Helen Suzman was born on November 7, 1917, in Germiston, South Africa. In 1953, she joined the South African Parliament. Six years later, Suzman became one of the founders of the Progressive Party (later renamed the Progressive Federal Party), which opposed apartheid rule. She remained a member of Parliament until her 1989 retirement. Suzman died on January 1, 2009, in Johannesburg, South Africa.
South African Parliament member and human rights activist Helen Suzman was born Helen Gavronsky on November 7, 1917, in Germiston, South Africa. Her parents, Samuel and Frieda Gavronsky, were Lithuanian Jews who had immigrated to South Africa to escape oppression.
Raised in Germiston, a gold-mining town, Gavronsky received her childhood education at the Parktown convent school in nearby Johannesburg. She went on to attend Johannesburg's University of Witwatersrand. In 1937, when Gavronsky was 19, she dropped out of school and married cardiologist Moses Meyer Suzman, thus becoming Helen Suzman.
Suzman eventually re-enrolled at the University of Witwatersrand, where she studied economics and economic history. She received her degree in 1940. The following year, Suzman started to serve as a statistician for South Africa's War Supplies Board. In 1944, she became a lecturer at her alma mater.
Discriminatory racial laws had existed for years in South Africa, but it was the National Party—after taking control of the government in 1949—that began to institute the laws of apartheid. Suzman, who had joined the opposing United Party, became a member of Parliament in 1953. In 1959, she left the United Party to help found the Progressive Party (later renamed the Progressive Federal Party), which supported the elimination of apartheid.
Unlike the 11 like-minded liberal colleagues who had formed the Progressive Party with her, Suzman was re-elected to Parliament in 1961. For the next 13 years, she would stand alone in her views as the only anti-apartheid member of that body. In 1974, the Progressive Party managed to fill six additional seats in Parliament.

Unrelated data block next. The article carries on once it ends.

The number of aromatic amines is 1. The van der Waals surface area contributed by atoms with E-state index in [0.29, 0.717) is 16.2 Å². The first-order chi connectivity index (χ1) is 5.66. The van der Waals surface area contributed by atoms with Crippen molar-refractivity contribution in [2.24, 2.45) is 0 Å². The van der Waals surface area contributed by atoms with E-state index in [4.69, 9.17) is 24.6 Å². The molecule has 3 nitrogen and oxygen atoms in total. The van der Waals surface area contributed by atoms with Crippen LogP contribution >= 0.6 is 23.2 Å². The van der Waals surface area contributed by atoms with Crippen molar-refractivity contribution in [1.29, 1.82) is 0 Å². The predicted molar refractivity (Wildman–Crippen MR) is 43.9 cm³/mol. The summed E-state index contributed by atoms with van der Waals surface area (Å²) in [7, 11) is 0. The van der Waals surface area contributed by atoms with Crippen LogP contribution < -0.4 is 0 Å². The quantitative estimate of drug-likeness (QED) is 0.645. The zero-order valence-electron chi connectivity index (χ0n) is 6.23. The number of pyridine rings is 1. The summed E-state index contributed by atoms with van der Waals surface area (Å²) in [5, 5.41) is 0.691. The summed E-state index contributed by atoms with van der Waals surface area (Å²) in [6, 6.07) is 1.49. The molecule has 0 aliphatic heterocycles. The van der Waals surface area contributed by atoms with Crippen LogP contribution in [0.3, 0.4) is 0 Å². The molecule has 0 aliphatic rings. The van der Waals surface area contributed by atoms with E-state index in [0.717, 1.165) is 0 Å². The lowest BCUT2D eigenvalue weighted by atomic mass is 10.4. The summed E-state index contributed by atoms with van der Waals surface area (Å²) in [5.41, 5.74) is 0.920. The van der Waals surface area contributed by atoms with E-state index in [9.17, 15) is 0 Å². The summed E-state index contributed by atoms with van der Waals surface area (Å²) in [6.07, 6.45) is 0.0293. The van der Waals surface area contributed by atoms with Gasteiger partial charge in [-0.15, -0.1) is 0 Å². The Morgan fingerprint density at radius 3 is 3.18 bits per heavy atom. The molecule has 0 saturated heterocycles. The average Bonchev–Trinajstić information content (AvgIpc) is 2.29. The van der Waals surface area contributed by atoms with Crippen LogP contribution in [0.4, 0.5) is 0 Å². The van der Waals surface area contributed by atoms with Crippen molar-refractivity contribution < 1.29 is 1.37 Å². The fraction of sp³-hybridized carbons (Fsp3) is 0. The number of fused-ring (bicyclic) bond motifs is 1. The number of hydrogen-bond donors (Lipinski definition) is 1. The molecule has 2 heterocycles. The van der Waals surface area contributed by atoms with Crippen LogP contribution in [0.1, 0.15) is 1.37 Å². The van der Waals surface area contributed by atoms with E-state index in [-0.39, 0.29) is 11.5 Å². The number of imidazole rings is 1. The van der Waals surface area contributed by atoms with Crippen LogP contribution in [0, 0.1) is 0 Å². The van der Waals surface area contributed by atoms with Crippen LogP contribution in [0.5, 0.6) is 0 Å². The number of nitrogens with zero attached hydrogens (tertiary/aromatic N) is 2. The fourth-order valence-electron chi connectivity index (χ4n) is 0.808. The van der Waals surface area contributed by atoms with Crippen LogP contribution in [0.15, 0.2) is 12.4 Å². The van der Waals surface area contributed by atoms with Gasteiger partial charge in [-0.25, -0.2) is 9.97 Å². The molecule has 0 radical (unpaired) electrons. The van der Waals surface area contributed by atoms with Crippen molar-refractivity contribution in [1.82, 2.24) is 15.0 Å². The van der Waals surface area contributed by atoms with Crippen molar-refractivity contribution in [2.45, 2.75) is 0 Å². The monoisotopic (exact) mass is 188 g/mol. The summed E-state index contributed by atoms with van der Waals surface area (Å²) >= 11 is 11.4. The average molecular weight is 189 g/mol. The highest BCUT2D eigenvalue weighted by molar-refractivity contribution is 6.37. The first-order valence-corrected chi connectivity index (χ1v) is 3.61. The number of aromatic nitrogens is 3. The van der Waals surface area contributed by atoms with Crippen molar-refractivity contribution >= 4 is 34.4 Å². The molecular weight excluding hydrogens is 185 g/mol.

"I stand for simple justice, equal opportunity and human rights. The indispensable elements in a democratic society - and well worth fighting for."
For years, Suzman's voice spoke out in favor of peaceful change. Her 36 years in Parliament came to an end with her retirement in 1989.
In 1991, Suzman became president of the South African Institute of Race Relations, a position she held until 1993. The Helen Suzman Foundation was formed in 1993 in order "to promote the values espoused by Helen Suzman throughout her public life and in her devotion to public service."
When South Africa held its first democratic elections in 1994, Suzman was a part of the Independent Electoral Commission, which watched over the electoral process. An active member of the statutory Human Rights Commission, she was present when Nelson Mandela signed South Africa's new constitution in 1996.
At the age of 91, Suzman passed away in her sleep on January 1, 2009, in Johannesburg, South Africa. She was survived by her two daughters, Frances and Patricia.
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